Mahatma Gandhi’s non-violent strategies won India independence from Britain and set India on a firm foundation of democracy. His actions still inspire champions of justice around the world said a panel of human rights veterans commemorating Gandhi’s 150th birthday in Ottawa.
“If violence has to be tackled, hatred has to be tackled,” said professor Rajmohan Gandhi, quoting his illustrious grandfather. Rajmohan described Gandhi as a leader who remained steadfastly committed to the principle and practice of non-violence, despite the pressures.
His co-panellists were Ebrahim Ebrahim, former Deputy Minister of International Relations in South Africa, and Cindy Blackstock, executive director of the First Nations Child and Family Caring Society. All three panellists paid tribute to Mahatma Gandhi as an inspiration for their life’s work.
The panellists and moderator Irwin Cotler, Canada’s former Minister of Justice, said Gandhi’s work is particularly relevant because democracy is under threat. “Two years ago, a group of human rights activists signed the Prague Appeal for Democratic rights,” said Cotler. The document raised concerns that democracy itself is under threat. “In today’s world, with a growing resurgence of authoritarianism, the weaponization of social media and a rising anti-immigrant ethos,” he added.
“In today’s world, with a growing resurgence of authoritarianism, the weaponization of social media and a rising anti-immigrant ethos.”
“Democracy supporters must stop this,” said Cotler, who himself signed the Prague Appeal. He described the panellists as “warriors for democracy,” adding that they exemplified “the non-violent struggle for democracy,” that Gandhi popularized. “Mahatma Gandhi’s philosophy was very much part of our struggle against apartheid,” said Ebrahim.
Ebrahim was not only actively involved with Nelson Mandela in the struggle against apartheid but was imprisoned for 15 years along with Mandela. Following the dismantling of apartheid, he worked tirelessly to establish the democratic foundations of South Africa. “From the South African perspective, Gandhi came to our country where he experienced discrimination and abuse from the South African government of the time,” said Ebrahim. “He developed his ideas of non-violent resistance in South Africa.”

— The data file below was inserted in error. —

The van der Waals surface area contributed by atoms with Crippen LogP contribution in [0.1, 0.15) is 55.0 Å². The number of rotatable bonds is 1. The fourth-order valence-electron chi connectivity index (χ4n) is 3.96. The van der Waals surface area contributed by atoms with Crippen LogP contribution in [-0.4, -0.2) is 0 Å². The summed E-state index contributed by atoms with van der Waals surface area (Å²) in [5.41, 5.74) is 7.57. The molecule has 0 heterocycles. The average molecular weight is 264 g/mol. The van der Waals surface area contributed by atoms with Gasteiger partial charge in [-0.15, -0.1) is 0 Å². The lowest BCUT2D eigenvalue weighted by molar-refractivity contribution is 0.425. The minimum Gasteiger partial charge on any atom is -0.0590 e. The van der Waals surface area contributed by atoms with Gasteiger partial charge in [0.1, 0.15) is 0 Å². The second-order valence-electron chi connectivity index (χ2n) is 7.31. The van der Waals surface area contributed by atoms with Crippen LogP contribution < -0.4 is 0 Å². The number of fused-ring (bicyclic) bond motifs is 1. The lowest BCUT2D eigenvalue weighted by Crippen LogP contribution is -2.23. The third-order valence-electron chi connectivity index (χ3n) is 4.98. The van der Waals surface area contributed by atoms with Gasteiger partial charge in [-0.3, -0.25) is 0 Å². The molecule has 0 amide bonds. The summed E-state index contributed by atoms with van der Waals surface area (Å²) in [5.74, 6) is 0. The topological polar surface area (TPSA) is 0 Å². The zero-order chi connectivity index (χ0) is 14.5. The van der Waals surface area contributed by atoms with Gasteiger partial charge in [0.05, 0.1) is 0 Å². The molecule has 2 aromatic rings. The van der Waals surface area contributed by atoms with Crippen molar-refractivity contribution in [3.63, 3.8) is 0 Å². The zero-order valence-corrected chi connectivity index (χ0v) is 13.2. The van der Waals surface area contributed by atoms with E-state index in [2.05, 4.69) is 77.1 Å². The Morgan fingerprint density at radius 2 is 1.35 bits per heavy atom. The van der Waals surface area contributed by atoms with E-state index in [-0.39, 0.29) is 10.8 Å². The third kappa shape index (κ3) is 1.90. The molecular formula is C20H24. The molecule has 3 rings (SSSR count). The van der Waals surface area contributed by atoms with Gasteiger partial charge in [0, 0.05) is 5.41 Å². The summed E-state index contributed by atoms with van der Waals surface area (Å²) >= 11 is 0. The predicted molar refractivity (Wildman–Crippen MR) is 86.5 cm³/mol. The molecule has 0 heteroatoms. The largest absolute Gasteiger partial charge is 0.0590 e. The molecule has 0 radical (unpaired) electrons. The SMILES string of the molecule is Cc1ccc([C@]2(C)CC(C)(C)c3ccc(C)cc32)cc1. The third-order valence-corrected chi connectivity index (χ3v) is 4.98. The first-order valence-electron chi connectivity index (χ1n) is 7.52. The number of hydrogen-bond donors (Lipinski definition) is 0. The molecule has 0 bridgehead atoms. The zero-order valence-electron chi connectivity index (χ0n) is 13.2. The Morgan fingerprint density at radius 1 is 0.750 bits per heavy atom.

The former Deputy Minister went on to say that: “Gandhi was a moral force in South Africa and Gandhian thinking was very prevalent in the leadership of the African National Congress. Thanks to this, today we are the most democratic country in Africa and we embrace unity in diversity.”
“Gandhi was a moral force in South Africa and Gandhian thinking was very prevalent in the leadership of the African National Congress.”
Rajmohan Gandhi is a professor at the Centre for South Asian and Middle Eastern Studies at the University of Illinois. Rajmohan had words of praise for Canada as an exemplary democracy. “If there’s one country that can give the world a lesson in democracy, it’s Canada,” he said. Adding that he admired Canada’s commitment to equality and liberty. He compared it with the current state of democracy in India, which moved away from the principles of love and justice for all that his grandfather preached.
“Today, India’s minorities have become more vulnerable with hate speech, organized mobs and lynchings demonstrating the hatred that Gandhi tried so hard to eliminate,” he said. Gandhi’s comments were in sharp contrast to those of Vikas Swarup, India’s High Commissioner (Ambassador) in Canada. Swarup called his country’s recent federal election a “festival of democracy” where 900,000 citizens cast their votes.
Rojmohan spoke of the growing intolerance towards minorities in India. “In 2019, many people in India are forced to chant certain slogans which are against their religion,” he said. In Mahatma Gandhi’s time, respect for diversity was reflected in independent India’s first cabinet he said. “The cabinet included not only Hindus, who represented 80 per cent of the population, but also Muslims, Christians, a Zoroastrian, and one woman who happened to be a Christian,” he recalled. “In fact, the architect of our constitution was Dr. B. R. Ambedkar, a brilliant lawyer, was a member of the untouchable caste.”
Agents of Change
He said, however, that it wasn’t all bad news. Many people in India are engaged in peace and reconciliation work to counter inter-ethnic and religious hatred and corruption. He cited the peacebuilding organization called Initiatives of Chang India, (IofC India), of which he is a former President. Asia Plateau, IofC’s centre for training Indians in the arts of democracy and peace, does wonderful work, he said.
Blackstock said her work to gain equal rights for Canada’s First Nations children owes its vision and strategies to Gandhi. She recalled her visit to the Gandhi Museum in New Delhi, where she was advised by an employee to put an end to the Canadian government’s inaction by going directly to the Canadian people with her cause. “This is what Gandhi did when he rallied the people of India against British rule,” she said. Gandhi had words of hope to combat the difficult days for democracy. “Every dark age comes to an end,” he said. “Love and compassion are stronger than hatred and anger.”
The University of Ottawa’s Institute for Fiscal and Democratic Studies and the Mahatma Gandhi Peace Council organized the panel.
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